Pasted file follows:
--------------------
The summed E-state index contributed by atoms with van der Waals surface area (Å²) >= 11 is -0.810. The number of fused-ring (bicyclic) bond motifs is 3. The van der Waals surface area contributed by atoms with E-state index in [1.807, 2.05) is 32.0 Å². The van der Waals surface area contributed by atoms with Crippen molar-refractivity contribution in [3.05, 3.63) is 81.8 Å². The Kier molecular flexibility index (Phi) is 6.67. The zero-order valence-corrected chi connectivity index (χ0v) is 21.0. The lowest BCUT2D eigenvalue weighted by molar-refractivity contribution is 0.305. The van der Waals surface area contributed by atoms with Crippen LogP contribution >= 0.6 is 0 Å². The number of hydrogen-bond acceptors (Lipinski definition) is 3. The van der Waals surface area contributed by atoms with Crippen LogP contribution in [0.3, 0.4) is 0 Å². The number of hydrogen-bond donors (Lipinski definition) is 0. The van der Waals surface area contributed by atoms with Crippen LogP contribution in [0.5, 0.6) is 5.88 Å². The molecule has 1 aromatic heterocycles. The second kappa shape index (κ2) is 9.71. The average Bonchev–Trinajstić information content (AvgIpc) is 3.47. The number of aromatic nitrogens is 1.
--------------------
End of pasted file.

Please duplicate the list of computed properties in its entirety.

The summed E-state index contributed by atoms with van der Waals surface area (Å²) >= 11 is -0.810. The number of fused-ring (bicyclic) bond motifs is 3. The van der Waals surface area contributed by atoms with E-state index in [1.807, 2.05) is 32.0 Å². The van der Waals surface area contributed by atoms with Crippen molar-refractivity contribution in [3.05, 3.63) is 81.8 Å². The Kier molecular flexibility index (Phi) is 6.67. The zero-order valence-corrected chi connectivity index (χ0v) is 21.0. The lowest BCUT2D eigenvalue weighted by molar-refractivity contribution is 0.305. The van der Waals surface area contributed by atoms with Crippen LogP contribution >= 0.6 is 0 Å². The number of hydrogen-bond acceptors (Lipinski definition) is 3. The van der Waals surface area contributed by atoms with Crippen LogP contribution in [0.3, 0.4) is 0 Å². The number of hydrogen-bond donors (Lipinski definition) is 0. The van der Waals surface area contributed by atoms with Crippen LogP contribution in [0.5, 0.6) is 5.88 Å². The molecule has 1 aromatic heterocycles. The second kappa shape index (κ2) is 9.71. The average Bonchev–Trinajstić information content (AvgIpc) is 3.47. The number of aromatic nitrogens is 1.